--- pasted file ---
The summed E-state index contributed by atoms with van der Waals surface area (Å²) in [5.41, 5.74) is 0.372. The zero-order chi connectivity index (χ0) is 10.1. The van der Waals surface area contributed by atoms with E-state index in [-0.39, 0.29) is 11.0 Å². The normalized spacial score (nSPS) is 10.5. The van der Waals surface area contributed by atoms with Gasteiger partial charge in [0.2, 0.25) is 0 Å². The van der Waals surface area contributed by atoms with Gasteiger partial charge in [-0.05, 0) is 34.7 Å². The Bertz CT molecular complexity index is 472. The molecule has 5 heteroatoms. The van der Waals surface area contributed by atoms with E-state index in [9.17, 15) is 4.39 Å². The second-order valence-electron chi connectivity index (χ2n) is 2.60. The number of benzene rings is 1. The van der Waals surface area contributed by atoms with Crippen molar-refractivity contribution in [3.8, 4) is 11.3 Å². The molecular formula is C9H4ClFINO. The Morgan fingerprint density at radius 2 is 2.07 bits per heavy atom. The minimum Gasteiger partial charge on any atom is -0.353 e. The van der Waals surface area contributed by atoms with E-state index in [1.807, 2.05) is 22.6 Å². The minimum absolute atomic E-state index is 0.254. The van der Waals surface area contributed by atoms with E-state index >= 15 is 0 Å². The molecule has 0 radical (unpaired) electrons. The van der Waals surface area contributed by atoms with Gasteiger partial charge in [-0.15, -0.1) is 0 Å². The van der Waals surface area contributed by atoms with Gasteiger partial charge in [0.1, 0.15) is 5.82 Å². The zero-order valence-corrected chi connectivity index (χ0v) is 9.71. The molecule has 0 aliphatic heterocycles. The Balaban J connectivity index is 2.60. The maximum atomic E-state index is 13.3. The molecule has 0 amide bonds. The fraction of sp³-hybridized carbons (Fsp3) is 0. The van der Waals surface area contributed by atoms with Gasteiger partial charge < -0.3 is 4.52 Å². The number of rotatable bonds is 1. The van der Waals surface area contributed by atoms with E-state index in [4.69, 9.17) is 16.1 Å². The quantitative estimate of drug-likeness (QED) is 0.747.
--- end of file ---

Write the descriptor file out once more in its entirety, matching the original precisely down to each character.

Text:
The summed E-state index contributed by atoms with van der Waals surface area (Å²) in [5.41, 5.74) is 0.372. The zero-order chi connectivity index (χ0) is 10.1. The van der Waals surface area contributed by atoms with E-state index in [-0.39, 0.29) is 11.0 Å². The normalized spacial score (nSPS) is 10.5. The van der Waals surface area contributed by atoms with Gasteiger partial charge in [0.2, 0.25) is 0 Å². The van der Waals surface area contributed by atoms with Gasteiger partial charge in [-0.05, 0) is 34.7 Å². The Bertz CT molecular complexity index is 472. The molecule has 5 heteroatoms. The van der Waals surface area contributed by atoms with E-state index in [9.17, 15) is 4.39 Å². The second-order valence-electron chi connectivity index (χ2n) is 2.60. The number of benzene rings is 1. The van der Waals surface area contributed by atoms with Crippen molar-refractivity contribution in [3.8, 4) is 11.3 Å². The molecular formula is C9H4ClFINO. The Morgan fingerprint density at radius 2 is 2.07 bits per heavy atom. The minimum Gasteiger partial charge on any atom is -0.353 e. The van der Waals surface area contributed by atoms with E-state index in [1.807, 2.05) is 22.6 Å². The minimum absolute atomic E-state index is 0.254. The van der Waals surface area contributed by atoms with E-state index >= 15 is 0 Å². The molecule has 0 radical (unpaired) electrons. The van der Waals surface area contributed by atoms with Gasteiger partial charge in [-0.15, -0.1) is 0 Å². The van der Waals surface area contributed by atoms with Gasteiger partial charge in [0.1, 0.15) is 5.82 Å². The zero-order valence-corrected chi connectivity index (χ0v) is 9.71. The molecule has 0 aliphatic heterocycles. The Balaban J connectivity index is 2.60. The maximum atomic E-state index is 13.3. The molecule has 0 amide bonds. The fraction of sp³-hybridized carbons (Fsp3) is 0. The van der Waals surface area contributed by atoms with Gasteiger partial charge < -0.3 is 4.52 Å². The number of rotatable bonds is 1. The van der Waals surface area contributed by atoms with E-state index in [4.69, 9.17) is 16.1 Å². The quantitative estimate of drug-likeness (QED) is 0.747.